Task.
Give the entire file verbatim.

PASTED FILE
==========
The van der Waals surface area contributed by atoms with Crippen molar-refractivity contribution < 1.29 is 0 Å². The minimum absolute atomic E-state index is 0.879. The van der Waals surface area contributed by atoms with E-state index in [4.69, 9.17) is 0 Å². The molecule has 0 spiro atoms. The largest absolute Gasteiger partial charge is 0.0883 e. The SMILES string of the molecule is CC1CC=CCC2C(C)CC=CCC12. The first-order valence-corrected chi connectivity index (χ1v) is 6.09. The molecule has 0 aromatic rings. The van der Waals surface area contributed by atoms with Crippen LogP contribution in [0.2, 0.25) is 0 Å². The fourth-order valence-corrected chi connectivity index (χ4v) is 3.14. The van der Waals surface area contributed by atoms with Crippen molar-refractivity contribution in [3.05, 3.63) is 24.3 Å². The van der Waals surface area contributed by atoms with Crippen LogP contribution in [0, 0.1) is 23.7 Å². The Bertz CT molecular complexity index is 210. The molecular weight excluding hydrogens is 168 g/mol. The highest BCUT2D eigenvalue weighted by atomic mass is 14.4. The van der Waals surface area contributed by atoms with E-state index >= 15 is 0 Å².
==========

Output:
The van der Waals surface area contributed by atoms with Crippen molar-refractivity contribution < 1.29 is 0 Å². The minimum absolute atomic E-state index is 0.879. The van der Waals surface area contributed by atoms with E-state index in [4.69, 9.17) is 0 Å². The molecule has 0 spiro atoms. The largest absolute Gasteiger partial charge is 0.0883 e. The SMILES string of the molecule is CC1CC=CCC2C(C)CC=CCC12. The first-order valence-corrected chi connectivity index (χ1v) is 6.09. The molecule has 0 aromatic rings. The van der Waals surface area contributed by atoms with Crippen LogP contribution in [0.2, 0.25) is 0 Å². The fourth-order valence-corrected chi connectivity index (χ4v) is 3.14. The van der Waals surface area contributed by atoms with Crippen molar-refractivity contribution in [3.05, 3.63) is 24.3 Å². The van der Waals surface area contributed by atoms with Crippen LogP contribution in [0, 0.1) is 23.7 Å². The Bertz CT molecular complexity index is 210. The molecular weight excluding hydrogens is 168 g/mol. The highest BCUT2D eigenvalue weighted by atomic mass is 14.4. The van der Waals surface area contributed by atoms with E-state index >= 15 is 0 Å².